As a result, there’s a growing backlash among women who want to be more open about being closed. While the sex positivity movement strives to make people more comfortable with their own preferences, it also creates a false binary—are you positive or negative? Are you chill or are you a prude? By purporting to be inclusive of everything, sex positivity has become an orthodoxy.

Posting this because there might be an interesting discussion around the topic rather than because I necessarily agree with the article.


CrazyEyeJoe:

These kinds of articles always make me feel like the authors think that being sex positive means forcing yourself to have as much sex as possible. They also always point out that nobody feels comfortable about the amount of sex they're having. It's always too little or too much. And people apparently are constantly bragging about how many people they're banging? I can think of one friend I've had that did that, and that's it.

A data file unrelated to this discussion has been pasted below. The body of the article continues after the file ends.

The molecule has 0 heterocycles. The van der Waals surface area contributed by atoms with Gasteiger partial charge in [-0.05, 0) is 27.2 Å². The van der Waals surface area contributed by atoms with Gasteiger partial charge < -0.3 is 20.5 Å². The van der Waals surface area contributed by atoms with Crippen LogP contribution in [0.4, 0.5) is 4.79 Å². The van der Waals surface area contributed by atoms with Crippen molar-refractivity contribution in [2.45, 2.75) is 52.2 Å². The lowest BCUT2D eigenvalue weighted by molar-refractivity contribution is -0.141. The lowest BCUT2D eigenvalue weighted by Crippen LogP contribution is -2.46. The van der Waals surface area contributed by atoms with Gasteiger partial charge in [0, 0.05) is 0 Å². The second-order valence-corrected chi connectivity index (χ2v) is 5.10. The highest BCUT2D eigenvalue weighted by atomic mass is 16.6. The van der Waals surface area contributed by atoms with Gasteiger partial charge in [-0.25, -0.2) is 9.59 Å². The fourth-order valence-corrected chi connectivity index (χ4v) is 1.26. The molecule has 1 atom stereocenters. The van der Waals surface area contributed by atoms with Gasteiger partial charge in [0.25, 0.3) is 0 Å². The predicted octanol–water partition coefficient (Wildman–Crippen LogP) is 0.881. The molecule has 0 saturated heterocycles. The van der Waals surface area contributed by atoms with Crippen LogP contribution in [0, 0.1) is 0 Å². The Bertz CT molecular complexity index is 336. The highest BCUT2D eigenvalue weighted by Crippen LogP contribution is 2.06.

Speaking as a European, I can't help but think that this is connected to the deep American malaise surrounding sex. Obviously I'm mostly seeing you guys through your media, so perhaps I have an unrealistic view of how things really are over there, but personally I've never felt much shame about my sexuality, and I haven't felt like my friends do either. Not that we discuss sex that much, I guess. I'm not saying I've never had any issues, or always felt like I was having the right amount of sex, but it seems so overblown in the US.

I'm somewhat perplexed by how sex is portrayed and discussed over there. The media seems so hyper-sexualised, in a very artificial way, and yet there are still large parts of the country that have abstinence-only sex. ed...? It's frankly bizarre, and I'm not surprised that people end up having uncomfortable relationships with their sexuality.


posted by raisin: 627 days ago